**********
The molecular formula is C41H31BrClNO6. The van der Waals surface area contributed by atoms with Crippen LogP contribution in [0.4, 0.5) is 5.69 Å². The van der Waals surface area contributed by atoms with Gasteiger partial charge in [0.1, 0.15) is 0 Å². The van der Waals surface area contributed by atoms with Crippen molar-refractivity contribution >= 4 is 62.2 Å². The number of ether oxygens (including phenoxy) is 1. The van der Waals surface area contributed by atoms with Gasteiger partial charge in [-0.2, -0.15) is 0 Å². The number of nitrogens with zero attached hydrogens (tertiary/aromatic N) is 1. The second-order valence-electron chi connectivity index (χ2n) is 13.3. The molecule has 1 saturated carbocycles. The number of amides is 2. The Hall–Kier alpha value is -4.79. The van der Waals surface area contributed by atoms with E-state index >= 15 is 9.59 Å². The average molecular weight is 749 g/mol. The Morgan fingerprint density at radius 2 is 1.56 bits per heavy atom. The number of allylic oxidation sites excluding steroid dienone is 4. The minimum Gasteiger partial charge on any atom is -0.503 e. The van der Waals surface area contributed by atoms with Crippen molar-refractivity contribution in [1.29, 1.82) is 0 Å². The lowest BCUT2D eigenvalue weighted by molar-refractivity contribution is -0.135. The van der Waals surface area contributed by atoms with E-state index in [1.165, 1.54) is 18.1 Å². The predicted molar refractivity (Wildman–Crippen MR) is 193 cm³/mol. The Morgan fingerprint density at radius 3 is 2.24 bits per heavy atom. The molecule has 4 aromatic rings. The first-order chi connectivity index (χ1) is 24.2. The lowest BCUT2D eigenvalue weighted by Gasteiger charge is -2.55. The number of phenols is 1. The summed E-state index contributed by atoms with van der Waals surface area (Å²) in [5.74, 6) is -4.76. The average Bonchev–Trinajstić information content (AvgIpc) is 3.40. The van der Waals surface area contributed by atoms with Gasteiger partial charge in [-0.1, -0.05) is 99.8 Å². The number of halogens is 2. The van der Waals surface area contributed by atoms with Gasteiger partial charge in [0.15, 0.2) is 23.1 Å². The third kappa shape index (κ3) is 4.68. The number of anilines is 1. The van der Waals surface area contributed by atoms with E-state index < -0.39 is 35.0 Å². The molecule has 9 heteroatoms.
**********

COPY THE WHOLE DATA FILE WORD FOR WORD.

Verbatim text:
The molecular formula is C41H31BrClNO6. The van der Waals surface area contributed by atoms with Crippen LogP contribution in [0.4, 0.5) is 5.69 Å². The van der Waals surface area contributed by atoms with Gasteiger partial charge in [0.1, 0.15) is 0 Å². The van der Waals surface area contributed by atoms with Crippen molar-refractivity contribution >= 4 is 62.2 Å². The number of ether oxygens (including phenoxy) is 1. The van der Waals surface area contributed by atoms with Gasteiger partial charge in [-0.2, -0.15) is 0 Å². The number of nitrogens with zero attached hydrogens (tertiary/aromatic N) is 1. The second-order valence-electron chi connectivity index (χ2n) is 13.3. The molecule has 1 saturated carbocycles. The number of amides is 2. The Hall–Kier alpha value is -4.79. The van der Waals surface area contributed by atoms with E-state index >= 15 is 9.59 Å². The average molecular weight is 749 g/mol. The Morgan fingerprint density at radius 2 is 1.56 bits per heavy atom. The number of allylic oxidation sites excluding steroid dienone is 4. The minimum Gasteiger partial charge on any atom is -0.503 e. The van der Waals surface area contributed by atoms with Crippen molar-refractivity contribution in [1.29, 1.82) is 0 Å². The lowest BCUT2D eigenvalue weighted by molar-refractivity contribution is -0.135. The van der Waals surface area contributed by atoms with E-state index in [1.165, 1.54) is 18.1 Å². The predicted molar refractivity (Wildman–Crippen MR) is 193 cm³/mol. The Morgan fingerprint density at radius 3 is 2.24 bits per heavy atom. The molecule has 4 aromatic rings. The first-order chi connectivity index (χ1) is 24.2. The lowest BCUT2D eigenvalue weighted by Gasteiger charge is -2.55. The number of phenols is 1. The summed E-state index contributed by atoms with van der Waals surface area (Å²) in [5.74, 6) is -4.76. The average Bonchev–Trinajstić information content (AvgIpc) is 3.40. The van der Waals surface area contributed by atoms with Gasteiger partial charge in [-0.1, -0.05) is 99.8 Å². The number of halogens is 2. The van der Waals surface area contributed by atoms with Gasteiger partial charge in [0.15, 0.2) is 23.1 Å². The third kappa shape index (κ3) is 4.68. The number of anilines is 1. The van der Waals surface area contributed by atoms with E-state index < -0.39 is 35.0 Å². The molecule has 9 heteroatoms.